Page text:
Search the Web with Google





Search the Web with Google

figs/moderate.gif figs/hack51.gif

Performing Google searches from IRC is not only convenient, but also efficient. See how fast you can Google for something on IRC and click on the URL highlighted by your IRC client.

When someone pops into your IRC channel with a question, you can bet your life that 9 times out of 10, he could have easily found the answer on Google. If you think this is the case, you could tell him that—or you could do it slightly more subtly by suggesting a Google search term to an IRC bot, which will then go and look for a result.

Most IRC clients are capable of highlighting URLs in channels. Clicking on a highlighted URL will open your default web browser and load the page. For some people, this is a lot quicker than finding the icon to start your web browser and then typing or pasting the URL. More obviously, a single Google search will present its result to everybody in the channel.

1 Google Web APIs

Searching Google from within your own application is very easy, thanks to the Google Web APIs. The developer's kit (http://www.google.com/apis) contains a Java library that provides a wrapper around the Google Web API's SOAP interface. This essentially means that you can use it to perform Google searches from a Java IRC bot.

You will also need to create a Google account and obtain a license key. As I write this, the free license key entitles you to 1000 automated queries per day. This is more than enough for a single IRC channel.

You'll find oodles of Google goodness and more Google Web API hacking in Google Hacks by Tara Calishain and Rael Dornfest (O'Reilly).


The googleapi.jar file contains the classes that will be used by the bot when it performs Google searches, so you will need to make sure this is in your classpath when you compile and run the bot.

The goal is to have an IRC bot called GoogleBot that responds to the !google command. It will respond by showing the title and URL of the first Google search result. If the size of the page is known, that will also be displayed.

Your license key will be a simple String, so you can store that in the GoogleBot class as googleKey.

2 The Code

Create a file called GoogleBot.java:

import org.jibble.pircbot.*;

import com.google.soap.search.*;



public class GoogleBot extends PircBot {

    

    // Change this so it uses your license key!

    private static final String googleKey = "000000000000000000000000000000";

    

    public GoogleBot(String name) {

        setName(name);

    }

    

    public void onMessage(String channel, String sender, String login,

            String hostname, String message) {

        

        message = message.toLowerCase( ).trim( );

        if (message.startsWith("!google ")) {

            String searchTerms = message.substring(8);

            

            String result = null;

            try {

                GoogleSearch search = new GoogleSearch( );

                search.setKey(googleKey);

                search.setQueryString(searchTerms);

                search.setMaxResults(1);

                GoogleSearchResult searchResult = search.doSearch( );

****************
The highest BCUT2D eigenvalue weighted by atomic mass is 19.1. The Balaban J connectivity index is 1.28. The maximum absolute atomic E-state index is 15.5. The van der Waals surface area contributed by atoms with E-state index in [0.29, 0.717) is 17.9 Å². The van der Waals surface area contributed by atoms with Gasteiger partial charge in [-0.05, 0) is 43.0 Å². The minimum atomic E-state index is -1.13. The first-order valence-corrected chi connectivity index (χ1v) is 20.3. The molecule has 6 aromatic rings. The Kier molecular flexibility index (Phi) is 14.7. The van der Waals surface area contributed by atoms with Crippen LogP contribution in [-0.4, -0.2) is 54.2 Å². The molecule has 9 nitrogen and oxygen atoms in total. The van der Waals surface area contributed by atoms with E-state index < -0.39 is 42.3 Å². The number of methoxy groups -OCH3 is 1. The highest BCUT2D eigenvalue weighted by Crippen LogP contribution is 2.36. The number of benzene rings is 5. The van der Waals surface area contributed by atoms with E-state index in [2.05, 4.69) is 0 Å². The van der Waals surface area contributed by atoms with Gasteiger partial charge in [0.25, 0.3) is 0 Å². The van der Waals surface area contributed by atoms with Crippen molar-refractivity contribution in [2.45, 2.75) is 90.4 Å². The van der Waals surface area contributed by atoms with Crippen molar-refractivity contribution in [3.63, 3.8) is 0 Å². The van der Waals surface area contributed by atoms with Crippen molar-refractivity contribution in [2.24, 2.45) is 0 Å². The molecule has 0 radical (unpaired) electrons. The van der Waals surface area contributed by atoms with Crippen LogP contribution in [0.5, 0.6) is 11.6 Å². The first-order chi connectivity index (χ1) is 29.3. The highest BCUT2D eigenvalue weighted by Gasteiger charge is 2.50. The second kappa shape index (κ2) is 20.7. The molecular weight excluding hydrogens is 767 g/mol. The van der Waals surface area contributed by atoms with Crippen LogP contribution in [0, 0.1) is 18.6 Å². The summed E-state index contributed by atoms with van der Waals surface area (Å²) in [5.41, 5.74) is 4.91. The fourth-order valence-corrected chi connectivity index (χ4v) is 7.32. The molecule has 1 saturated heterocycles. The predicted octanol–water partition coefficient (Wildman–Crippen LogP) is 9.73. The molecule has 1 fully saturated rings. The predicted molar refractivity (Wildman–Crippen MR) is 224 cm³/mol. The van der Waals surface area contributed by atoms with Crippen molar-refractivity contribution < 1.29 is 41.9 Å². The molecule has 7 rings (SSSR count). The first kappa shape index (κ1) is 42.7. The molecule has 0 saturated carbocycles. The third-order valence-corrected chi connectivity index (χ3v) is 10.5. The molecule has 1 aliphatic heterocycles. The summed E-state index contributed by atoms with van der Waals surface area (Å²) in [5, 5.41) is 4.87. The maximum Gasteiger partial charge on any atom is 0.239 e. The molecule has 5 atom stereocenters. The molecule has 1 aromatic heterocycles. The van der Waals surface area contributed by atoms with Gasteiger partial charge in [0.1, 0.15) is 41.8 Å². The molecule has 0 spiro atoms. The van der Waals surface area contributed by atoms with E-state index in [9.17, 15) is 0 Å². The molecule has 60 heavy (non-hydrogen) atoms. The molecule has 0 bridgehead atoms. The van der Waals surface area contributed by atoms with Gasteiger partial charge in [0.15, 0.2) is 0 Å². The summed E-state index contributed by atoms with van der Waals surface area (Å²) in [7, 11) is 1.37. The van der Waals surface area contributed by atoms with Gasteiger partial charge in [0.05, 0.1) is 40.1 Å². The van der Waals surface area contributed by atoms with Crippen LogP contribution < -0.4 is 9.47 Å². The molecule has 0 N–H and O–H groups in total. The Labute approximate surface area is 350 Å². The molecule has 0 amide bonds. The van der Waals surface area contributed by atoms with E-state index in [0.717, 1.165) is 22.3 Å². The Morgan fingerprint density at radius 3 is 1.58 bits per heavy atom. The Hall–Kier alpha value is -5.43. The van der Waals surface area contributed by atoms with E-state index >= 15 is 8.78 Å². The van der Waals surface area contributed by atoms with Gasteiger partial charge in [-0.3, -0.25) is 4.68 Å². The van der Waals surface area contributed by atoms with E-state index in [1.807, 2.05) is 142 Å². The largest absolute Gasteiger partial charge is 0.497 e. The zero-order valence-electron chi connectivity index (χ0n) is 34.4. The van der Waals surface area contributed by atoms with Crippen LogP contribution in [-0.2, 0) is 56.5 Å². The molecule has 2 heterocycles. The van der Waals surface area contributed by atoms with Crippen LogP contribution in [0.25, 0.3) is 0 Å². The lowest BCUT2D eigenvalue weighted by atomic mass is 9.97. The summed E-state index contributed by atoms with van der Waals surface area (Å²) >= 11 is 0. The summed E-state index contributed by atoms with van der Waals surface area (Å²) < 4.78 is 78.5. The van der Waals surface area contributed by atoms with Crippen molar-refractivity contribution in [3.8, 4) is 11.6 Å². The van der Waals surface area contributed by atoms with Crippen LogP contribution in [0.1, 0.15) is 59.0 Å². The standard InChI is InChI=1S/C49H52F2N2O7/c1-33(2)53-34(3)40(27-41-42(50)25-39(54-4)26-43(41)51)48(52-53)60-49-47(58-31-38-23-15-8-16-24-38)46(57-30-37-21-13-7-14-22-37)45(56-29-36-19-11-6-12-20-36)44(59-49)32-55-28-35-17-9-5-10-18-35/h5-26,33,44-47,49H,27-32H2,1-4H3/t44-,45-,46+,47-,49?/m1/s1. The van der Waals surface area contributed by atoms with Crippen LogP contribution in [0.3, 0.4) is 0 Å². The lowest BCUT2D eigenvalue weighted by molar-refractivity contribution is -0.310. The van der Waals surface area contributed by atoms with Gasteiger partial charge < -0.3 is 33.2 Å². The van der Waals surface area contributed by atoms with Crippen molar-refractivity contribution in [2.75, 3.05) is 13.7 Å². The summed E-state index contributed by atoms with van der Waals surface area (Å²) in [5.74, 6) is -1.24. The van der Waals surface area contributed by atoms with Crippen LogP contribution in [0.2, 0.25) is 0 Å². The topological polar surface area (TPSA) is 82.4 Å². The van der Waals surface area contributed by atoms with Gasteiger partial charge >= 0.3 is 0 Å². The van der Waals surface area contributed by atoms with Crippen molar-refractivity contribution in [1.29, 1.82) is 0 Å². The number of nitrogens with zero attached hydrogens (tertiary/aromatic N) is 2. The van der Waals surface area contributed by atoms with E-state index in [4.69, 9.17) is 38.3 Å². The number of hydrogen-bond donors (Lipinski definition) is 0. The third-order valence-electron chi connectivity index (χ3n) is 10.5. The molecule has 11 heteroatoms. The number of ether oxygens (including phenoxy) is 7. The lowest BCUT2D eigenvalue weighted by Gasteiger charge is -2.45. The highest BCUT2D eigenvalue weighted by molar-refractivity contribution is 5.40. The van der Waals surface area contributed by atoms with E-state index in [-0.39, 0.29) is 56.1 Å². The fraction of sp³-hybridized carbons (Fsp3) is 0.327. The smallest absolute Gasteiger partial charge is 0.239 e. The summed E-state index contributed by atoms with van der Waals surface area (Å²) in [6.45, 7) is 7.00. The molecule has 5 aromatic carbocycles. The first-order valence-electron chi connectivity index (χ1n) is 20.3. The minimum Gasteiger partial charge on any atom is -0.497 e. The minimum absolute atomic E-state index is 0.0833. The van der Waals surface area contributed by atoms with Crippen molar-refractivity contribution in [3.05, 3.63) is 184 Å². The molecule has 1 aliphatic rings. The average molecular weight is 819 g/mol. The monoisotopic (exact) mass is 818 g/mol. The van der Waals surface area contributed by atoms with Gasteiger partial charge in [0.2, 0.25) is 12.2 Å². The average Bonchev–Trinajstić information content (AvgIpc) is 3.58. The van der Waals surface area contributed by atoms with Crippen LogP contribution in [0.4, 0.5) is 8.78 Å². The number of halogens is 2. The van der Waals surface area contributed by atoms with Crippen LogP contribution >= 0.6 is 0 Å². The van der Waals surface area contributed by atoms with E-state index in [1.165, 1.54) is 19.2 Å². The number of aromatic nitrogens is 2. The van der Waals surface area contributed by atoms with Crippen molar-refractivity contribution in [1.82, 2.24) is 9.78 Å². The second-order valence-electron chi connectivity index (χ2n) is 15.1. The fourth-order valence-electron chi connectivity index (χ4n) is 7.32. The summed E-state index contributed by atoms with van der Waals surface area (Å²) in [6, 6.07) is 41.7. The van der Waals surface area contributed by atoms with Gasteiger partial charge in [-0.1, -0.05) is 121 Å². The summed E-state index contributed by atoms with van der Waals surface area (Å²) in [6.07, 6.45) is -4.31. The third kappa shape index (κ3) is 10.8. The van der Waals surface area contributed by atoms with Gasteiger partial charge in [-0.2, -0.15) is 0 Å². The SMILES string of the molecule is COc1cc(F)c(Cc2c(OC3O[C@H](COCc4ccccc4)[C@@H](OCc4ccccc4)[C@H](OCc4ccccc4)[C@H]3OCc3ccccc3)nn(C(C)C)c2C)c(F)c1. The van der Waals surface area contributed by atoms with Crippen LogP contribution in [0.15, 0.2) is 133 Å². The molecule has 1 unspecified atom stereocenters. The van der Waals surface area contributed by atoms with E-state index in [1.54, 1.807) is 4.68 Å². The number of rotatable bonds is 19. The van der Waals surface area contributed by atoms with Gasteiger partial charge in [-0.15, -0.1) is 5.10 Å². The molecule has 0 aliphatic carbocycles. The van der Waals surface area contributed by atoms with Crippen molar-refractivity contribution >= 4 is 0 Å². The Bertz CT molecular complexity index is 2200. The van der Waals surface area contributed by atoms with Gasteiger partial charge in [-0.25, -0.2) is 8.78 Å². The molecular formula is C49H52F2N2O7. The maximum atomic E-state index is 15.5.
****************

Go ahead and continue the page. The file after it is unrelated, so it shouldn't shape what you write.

GoogleSearchResultElement[] elements =

                        searchResult.getResultElements( );

                if (elements.length == 1) {

                    GoogleSearchResultElement element = elements[0];

                    // Remove all HTML tags from the title.

                    String title = element.getTitle( ).replaceAll("<.*?>", "");

                    result = element.getURL( ) + " (" + title + ")";

                    if (!element.getCachedSize( ).equals("0")) {

                        result = result + " - " + element.getCachedSize( );

                    }

                }

            }

            catch (GoogleSearchFault e) {

                // Something went wrong. Say why.

                result = "Unable to perform your search: " + e;

            }

            

            if (result == null) {

                // No results were found for the search terms.

                result = "I could not find anything on Google.";

            }

            

            // Send the result to the channel.

            sendMessage(channel, sender + ": " + result);

        }

    }

    

}

You now need a main method to tell the bot which channels to join. If you want, you can tell the bot to join more than one channel, but remember you are limited in the number of Google searches you can do per day.

Create the file GoogleBotMain.java:

public class GoogleBotMain {

    

    public static void main(String[] args) throws Exception {

        GoogleBot bot = new GoogleBot("GoogleBot");        

        bot.setVerbose(true);

        bot.connect("irc.freenode.net");

        bot.joinChannel("#irchacks");

    }

    

}

3 Running the Hack

When you compile the bot, remember to include both pircbot.jar and googleapi.jar in the classpath:

C:\java\GoogleBot> javac -classpath .;pircbot.jar;googleapi.jar *.java

You can then run the bot like so:

C:\java\GoogleBot> java -classpath .;pircbot.jar;googleapi.jar GoogleBotMain

The bot will then start up and connect to the IRC server.

4 The Results

Figure shows GoogleBot running in an IRC channel and responding with the URL, title, and size of each of the results of a Google search.

GoogleBot performing an IRC-related search
figs/irch_0801.gif


Performing a Google search is a very popular task for bots to do. Take this into account if you run your bot in a busy channel, as there may be a bot there that already lets users search Google.


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